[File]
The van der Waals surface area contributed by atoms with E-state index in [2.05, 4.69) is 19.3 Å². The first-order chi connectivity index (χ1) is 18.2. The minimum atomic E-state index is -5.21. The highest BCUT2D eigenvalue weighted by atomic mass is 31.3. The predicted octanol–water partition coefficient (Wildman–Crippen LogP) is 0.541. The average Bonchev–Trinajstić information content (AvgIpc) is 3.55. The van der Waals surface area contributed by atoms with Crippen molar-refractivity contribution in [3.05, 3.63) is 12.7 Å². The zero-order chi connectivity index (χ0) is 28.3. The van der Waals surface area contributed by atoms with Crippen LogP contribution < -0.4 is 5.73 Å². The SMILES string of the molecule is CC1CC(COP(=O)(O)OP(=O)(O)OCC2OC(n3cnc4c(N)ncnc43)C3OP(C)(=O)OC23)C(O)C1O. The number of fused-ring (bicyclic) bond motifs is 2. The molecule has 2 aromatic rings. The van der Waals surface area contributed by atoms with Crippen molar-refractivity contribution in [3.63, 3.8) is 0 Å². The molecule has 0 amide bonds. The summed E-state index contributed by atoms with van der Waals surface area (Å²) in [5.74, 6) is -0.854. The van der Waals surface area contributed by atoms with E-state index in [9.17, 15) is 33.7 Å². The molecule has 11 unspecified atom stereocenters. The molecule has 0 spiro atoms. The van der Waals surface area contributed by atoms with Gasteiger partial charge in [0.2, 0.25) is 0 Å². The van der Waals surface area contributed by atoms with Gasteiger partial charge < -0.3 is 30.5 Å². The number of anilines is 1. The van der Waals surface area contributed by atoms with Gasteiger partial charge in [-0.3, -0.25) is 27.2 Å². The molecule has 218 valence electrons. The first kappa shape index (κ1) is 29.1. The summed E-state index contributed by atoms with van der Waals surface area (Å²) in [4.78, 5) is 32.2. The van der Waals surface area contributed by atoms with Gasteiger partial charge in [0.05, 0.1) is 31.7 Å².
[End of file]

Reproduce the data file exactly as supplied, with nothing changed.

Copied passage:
The van der Waals surface area contributed by atoms with E-state index in [2.05, 4.69) is 19.3 Å². The first-order chi connectivity index (χ1) is 18.2. The minimum atomic E-state index is -5.21. The highest BCUT2D eigenvalue weighted by atomic mass is 31.3. The predicted octanol–water partition coefficient (Wildman–Crippen LogP) is 0.541. The average Bonchev–Trinajstić information content (AvgIpc) is 3.55. The van der Waals surface area contributed by atoms with Crippen molar-refractivity contribution in [3.05, 3.63) is 12.7 Å². The zero-order chi connectivity index (χ0) is 28.3. The van der Waals surface area contributed by atoms with Crippen LogP contribution < -0.4 is 5.73 Å². The SMILES string of the molecule is CC1CC(COP(=O)(O)OP(=O)(O)OCC2OC(n3cnc4c(N)ncnc43)C3OP(C)(=O)OC23)C(O)C1O. The number of fused-ring (bicyclic) bond motifs is 2. The molecule has 2 aromatic rings. The van der Waals surface area contributed by atoms with Crippen molar-refractivity contribution in [3.63, 3.8) is 0 Å². The molecule has 0 amide bonds. The summed E-state index contributed by atoms with van der Waals surface area (Å²) in [5.74, 6) is -0.854. The van der Waals surface area contributed by atoms with E-state index in [9.17, 15) is 33.7 Å². The molecule has 11 unspecified atom stereocenters. The molecule has 0 spiro atoms. The van der Waals surface area contributed by atoms with Gasteiger partial charge in [0.2, 0.25) is 0 Å². The van der Waals surface area contributed by atoms with Gasteiger partial charge < -0.3 is 30.5 Å². The number of anilines is 1. The van der Waals surface area contributed by atoms with Gasteiger partial charge in [-0.3, -0.25) is 27.2 Å². The molecule has 218 valence electrons. The first kappa shape index (κ1) is 29.1. The summed E-state index contributed by atoms with van der Waals surface area (Å²) in [4.78, 5) is 32.2. The van der Waals surface area contributed by atoms with Gasteiger partial charge in [0.05, 0.1) is 31.7 Å².